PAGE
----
Another important tip is to vacuum your house often. Vacuuming is better than sweeping because it sucks the allergens inside of its filter instead of into the air. Look for vacuum cleaners with a HEPA filter and anti-allergy seal, as these features lock in allergens and prevent them from escaping back into your home.

Be sure to vacuum your upholstery, curtains, carpets, and rugs regularly, as these hold onto allergens.

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Consider Alternatives

As much as vacuuming your house reduces allergens, you may want to consider replacing the fabrics and items in your home that retain allergens with ones that don’t or ones that are easier to clean. Swapping your curtains out for blinds and changing cloth chairs for leather or plastic ones will make a big difference.

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Wash Bedding & Blankets

cleaning laundry manually
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Cats love to cozy up on your bed or sofa blanket, so be sure to wash those often to get their dander off. Waking up in the night with watery,2 itchy, and red eyes, coughing, and sneezing is an indication your cat may have been sleeping on your bed, even if you don’t allow them to.

It’s also necessary to wash their cat bed and blankets often to reduce allergens from building up in your home.

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Get Your Cat Groomed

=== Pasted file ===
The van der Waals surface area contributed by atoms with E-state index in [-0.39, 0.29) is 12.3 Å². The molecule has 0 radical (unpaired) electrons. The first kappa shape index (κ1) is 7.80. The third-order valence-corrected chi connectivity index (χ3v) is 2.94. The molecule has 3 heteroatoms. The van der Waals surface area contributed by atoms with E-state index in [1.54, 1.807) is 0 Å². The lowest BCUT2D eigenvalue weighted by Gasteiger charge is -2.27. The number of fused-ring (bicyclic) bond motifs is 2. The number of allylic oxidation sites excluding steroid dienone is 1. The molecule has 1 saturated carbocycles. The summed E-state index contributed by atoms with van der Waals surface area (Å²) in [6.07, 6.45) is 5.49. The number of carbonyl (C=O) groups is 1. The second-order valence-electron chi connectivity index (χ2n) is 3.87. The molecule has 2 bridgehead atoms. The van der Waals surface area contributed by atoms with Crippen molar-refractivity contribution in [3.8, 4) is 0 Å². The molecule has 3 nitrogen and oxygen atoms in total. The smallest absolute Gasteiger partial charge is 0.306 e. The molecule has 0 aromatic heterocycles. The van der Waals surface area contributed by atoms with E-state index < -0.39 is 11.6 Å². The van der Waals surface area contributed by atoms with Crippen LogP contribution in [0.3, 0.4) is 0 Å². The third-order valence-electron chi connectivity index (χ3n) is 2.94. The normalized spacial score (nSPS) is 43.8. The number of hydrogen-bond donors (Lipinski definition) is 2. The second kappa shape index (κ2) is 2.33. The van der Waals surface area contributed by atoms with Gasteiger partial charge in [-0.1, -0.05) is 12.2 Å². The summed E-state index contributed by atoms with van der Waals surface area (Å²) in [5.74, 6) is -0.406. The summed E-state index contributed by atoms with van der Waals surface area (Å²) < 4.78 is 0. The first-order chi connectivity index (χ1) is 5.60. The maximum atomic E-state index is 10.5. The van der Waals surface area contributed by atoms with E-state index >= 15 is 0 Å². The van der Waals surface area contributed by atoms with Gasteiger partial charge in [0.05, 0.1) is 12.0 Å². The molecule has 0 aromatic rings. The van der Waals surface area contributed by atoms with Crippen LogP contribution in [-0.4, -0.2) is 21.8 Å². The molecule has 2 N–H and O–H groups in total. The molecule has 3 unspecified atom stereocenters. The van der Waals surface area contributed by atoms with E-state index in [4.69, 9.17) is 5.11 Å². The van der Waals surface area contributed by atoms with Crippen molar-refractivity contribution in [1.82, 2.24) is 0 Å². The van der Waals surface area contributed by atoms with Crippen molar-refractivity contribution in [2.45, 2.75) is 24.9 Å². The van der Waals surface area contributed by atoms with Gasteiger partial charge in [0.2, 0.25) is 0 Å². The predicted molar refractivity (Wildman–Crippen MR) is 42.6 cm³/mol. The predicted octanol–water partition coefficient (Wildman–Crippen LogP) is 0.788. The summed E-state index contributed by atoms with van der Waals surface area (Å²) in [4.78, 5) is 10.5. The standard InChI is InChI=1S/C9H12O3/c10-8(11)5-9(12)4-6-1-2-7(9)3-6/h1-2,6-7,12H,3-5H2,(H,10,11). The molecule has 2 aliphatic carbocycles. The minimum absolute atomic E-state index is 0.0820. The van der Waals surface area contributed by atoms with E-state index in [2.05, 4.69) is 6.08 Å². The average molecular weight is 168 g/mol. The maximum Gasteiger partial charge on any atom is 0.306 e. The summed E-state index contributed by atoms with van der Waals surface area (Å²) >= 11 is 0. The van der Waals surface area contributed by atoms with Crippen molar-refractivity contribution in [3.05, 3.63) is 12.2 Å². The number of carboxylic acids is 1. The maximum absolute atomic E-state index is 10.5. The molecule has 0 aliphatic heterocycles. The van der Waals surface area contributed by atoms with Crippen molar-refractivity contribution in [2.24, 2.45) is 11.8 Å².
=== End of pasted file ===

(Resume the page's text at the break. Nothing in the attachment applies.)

Your cat shouldn’t be neglected because you’re allergic to them. Although you might not be able to brush their coats, bathe them, and clip their nails, someone needs to do it. If a family member can’t take on that responsibility, if you have a cat with a thick haircoat prone to matting, you might need to take them to a groomer who can do all those important tasks for you.

Not only will keeping your cat groomed benefit them, but it’ll also be better for your health. Washing and brushing a cat’s coat removes loose hairs that would otherwise fall out and end up on your furniture or around your home.

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Set Boundaries

If you’re struggling with cat allergies, you may be forced to set a few boundaries for yourself and your cat. If your allergies are bad, avoid touching, hugging, or kissing your cat. Their saliva contains the Fel d 1 protein that affects allergic people, so allowing them near your face or to reciprocate your kisses is a big no-no. If you do touch your cat or give them a brushing, make sure you wash your hands straight after.

You’ll also need to restrict your cat’s access to certain rooms. While it’s great to have a cat hang out in bed with you, your bedroom should be a cat-free zone because that’s where you’ll spend most of your time and where you want the least number of allergens around.

Cat urine and poop contain the Fel d 1 protein, so try to keep your cat’s litter box out of the way and in a room or area you don’t have to use often. If your cat is happy to play outside and is safe from threats, let them. If your cat is outside, less of their allergens will be inside.